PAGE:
Harried caregiver: What are we supposed to do next? Instructions from doctors, just getting through the day, plus dealing with bureaucracy? My word, I’m so overwhelmed. Everybody thinks their thing is the most important. Can’t this be easier for my wife and me?
Recently diagnosed patient: I feel like crap. I want to follow instructions, I do. I thought I understood everything at the office. Now I’m home, how do I get my questions answered? Continue reading “Tales of Woe”
As a person with MS, I’ve written that my personal health goals are to progress as slowly as possible and do nothing that will mess with my pathological optimism. People I talk with about personal health goals say it’s not easy to come up with personal goals. What do I mean? OK, people who are well want to stay well. Those who are acutely ill (cold, broken leg, stomach ache, etc.) want to get over it. Those who have chronic conditions want to manage as best as possible. Here’s a stab at a list of personal health goals. Continue reading “Personal Health Goals”
As many of you already know, on January 7, 2017, Minda Wilson interviewed me on the URGENT CARE radio show. Here’s a link to the episode. I’m best able to open the interview MP3 file with Music Player for Google Drive. I recommend the show, URGENT CARE. Many good interviews of caregivers, patients, clinicians, and policy experts. Minda, a health care attorney, knows her stuff. URGENT CARE is one of many shows on Radioactive Broadcasting. Let me know what you think of the interview!
For those interested, here’s a link to my full 2016 Health Hats Report. Read it to know what I’ve been up to in this 2016 transition year. I’m grateful to all of you!
I’ve been feeling my oats in 2016 as an advocate and catalyst for Empowering people as they travel together toward best health. As my dear friend, Mary Sue said, Danny, you’ve found your calling! Wearing my many hats, I often feel like I know enough to be dangerous about much of healthcare. When I walk into a room of experts in their fields – clinicians, researchers, policy makers, techies, insurers, executives, I think, What am I doing here? I’m way over my head. It takes two minutes to understand that I’m the connector of their considerable expertise to the workflow and life flow of patients, clinicians, caregivers, and staff. I’m also the translator among their jargons. I can shift the conversation by offering a voice for some experiences of patients, caregivers, and clinicians.
I’ve refined my work this year as a connector, translator, and advisor while working as a technical expert in patient-centered research, behavioral health information technology, community health, and health payment innovation. I’ve benefited from the warm embrace of Wellesley Partners during this transition year after leaving my 40+ years as an employee and boss. I am grateful that they believed in me and helped me polish a few rough edges of inexperience. I also appreciate the counsel of many – Doug, Geri, Pat(s), Juhan, Bevin, Eve, Jarred, Keren, Jonathan, Sarah, and Lauren to name a few. You all know who you are. Thanks. I’m grateful for the many inspiring people in the patient/caregiver/clinician experience space. Thanks for all you do. You keep my embers glowing. Continue reading “Health Hats – 2016 in Review”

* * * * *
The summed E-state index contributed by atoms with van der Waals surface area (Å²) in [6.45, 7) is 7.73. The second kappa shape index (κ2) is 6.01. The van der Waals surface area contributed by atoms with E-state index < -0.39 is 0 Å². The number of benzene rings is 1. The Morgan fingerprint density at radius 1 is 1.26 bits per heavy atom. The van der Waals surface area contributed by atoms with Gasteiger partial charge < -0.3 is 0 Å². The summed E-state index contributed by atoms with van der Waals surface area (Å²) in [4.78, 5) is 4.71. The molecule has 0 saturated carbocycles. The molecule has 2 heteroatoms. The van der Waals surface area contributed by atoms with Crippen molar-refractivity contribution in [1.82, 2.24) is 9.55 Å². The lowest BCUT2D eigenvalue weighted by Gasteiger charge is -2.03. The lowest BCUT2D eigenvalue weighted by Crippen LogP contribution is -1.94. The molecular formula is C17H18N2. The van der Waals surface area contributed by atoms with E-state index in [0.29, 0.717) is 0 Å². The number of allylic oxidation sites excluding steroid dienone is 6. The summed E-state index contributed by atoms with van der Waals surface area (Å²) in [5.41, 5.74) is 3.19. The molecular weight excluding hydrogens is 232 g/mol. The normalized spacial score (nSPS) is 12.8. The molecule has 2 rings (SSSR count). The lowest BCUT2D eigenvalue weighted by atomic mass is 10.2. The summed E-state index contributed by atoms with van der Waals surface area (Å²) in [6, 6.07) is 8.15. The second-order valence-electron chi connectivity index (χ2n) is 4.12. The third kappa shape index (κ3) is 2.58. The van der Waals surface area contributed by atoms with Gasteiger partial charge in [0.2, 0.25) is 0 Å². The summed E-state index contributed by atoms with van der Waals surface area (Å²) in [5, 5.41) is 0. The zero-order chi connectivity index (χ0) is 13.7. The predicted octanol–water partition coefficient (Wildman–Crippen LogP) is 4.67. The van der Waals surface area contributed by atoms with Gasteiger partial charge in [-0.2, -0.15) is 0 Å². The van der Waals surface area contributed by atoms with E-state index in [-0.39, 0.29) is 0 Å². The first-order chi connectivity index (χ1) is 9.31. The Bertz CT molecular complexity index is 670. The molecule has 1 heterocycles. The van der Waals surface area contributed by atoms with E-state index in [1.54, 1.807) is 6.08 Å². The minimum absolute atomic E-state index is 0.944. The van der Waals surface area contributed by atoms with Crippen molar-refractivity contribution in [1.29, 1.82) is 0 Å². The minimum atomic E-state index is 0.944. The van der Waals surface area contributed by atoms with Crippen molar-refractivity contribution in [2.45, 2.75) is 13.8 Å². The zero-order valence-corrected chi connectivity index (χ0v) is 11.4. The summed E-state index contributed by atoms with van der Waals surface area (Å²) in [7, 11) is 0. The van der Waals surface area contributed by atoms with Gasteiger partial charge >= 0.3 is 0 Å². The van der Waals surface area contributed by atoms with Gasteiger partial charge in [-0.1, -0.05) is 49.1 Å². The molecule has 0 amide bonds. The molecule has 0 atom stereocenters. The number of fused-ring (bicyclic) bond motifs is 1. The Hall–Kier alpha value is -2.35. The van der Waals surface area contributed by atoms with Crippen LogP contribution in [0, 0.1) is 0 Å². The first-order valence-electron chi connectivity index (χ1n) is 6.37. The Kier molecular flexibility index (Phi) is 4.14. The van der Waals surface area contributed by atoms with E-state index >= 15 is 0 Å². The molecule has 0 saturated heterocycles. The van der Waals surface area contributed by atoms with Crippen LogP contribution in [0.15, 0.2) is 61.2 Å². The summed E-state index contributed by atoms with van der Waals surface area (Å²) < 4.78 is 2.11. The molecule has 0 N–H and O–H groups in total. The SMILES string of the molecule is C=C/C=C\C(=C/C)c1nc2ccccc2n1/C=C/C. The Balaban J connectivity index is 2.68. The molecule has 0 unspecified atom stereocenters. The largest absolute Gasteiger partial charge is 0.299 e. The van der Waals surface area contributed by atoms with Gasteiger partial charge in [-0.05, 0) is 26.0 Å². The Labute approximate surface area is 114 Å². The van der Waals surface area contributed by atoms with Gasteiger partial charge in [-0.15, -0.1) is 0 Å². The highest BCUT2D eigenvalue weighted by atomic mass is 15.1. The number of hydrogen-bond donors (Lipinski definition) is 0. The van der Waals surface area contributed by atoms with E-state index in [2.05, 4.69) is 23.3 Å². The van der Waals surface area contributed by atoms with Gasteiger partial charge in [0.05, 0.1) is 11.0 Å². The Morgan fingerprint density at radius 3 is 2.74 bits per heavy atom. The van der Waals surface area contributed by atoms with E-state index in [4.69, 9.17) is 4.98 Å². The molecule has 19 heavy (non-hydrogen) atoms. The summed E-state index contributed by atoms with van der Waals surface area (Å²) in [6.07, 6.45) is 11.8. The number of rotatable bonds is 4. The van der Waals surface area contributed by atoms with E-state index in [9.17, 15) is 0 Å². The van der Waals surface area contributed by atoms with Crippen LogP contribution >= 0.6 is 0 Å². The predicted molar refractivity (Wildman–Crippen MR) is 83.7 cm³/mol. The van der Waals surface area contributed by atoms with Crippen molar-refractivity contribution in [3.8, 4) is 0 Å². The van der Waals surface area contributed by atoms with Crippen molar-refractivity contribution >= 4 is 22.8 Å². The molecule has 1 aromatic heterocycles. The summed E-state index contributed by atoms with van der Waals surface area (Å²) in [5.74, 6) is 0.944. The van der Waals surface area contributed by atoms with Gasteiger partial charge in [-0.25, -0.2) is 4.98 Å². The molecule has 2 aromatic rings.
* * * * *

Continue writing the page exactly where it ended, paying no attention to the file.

My Note to Myself: Continue to do what I’m doing. Appreciate the small stuff (fresh running water, regular garbage pickup). Appreciate living within our means. Appreciate the warm rocks of my honey and my family. Appreciate my empathetic and skilled health team. Stick to my health and safety routine every day. Mentor bright young minds. Have fun when collaborating to do good work.
Three words: Balance. Caregivers. Onward.
Balance – Family, exercise, music, work. In that order
Caregivers – I do the work I do for caregivers – Honor the caregivers, help the helpers. We couldn’t exist without them.
Onward – Moving stuff an inch that has 10 miles to go, requires one foot in front of the other.
Happy New Year!!! Here we go – weeeee
So, I have new MS lesions. I’m weaker, less stamina. A 3-days of IV SoluMedrol (steroids) infusion knocked me out. I’m recovering. What will my new normal be? Once again, I’m grateful for my health team. It reconfirms for me that executing a continuing plan of care for self, health team self-care, and building a responsive, loving, skilled health team are critical priorities for best health.
I’m out of balance. Balance implies constant motion – seesaw-like. It’s almost never a steady state. Balance occurs occasionally naturally while going up and down. A balance needs space and time to recalibrate. To think, to reflect, to adjust, to meditate, to vacation, to take a deep breath. Sometimes balance is an active process – change something, add weight, take off weight. More time at work, more time with family, more music, more exercise, more greens. Sometimes it’s laying back, letting life play out, resting, and return to balance as part of the normal see-saw. I’m lucky that I have a low tolerance for being out of balance. I feel it acutely. I find it easier to be active attaining balance than to give myself some grace and let the balance return more organically. It feels better to be creating space and appreciating space. More optimistic, better spirit. Let’s see what happens. Honor caregivers. Help the helpers. Happy New Years, dear readers.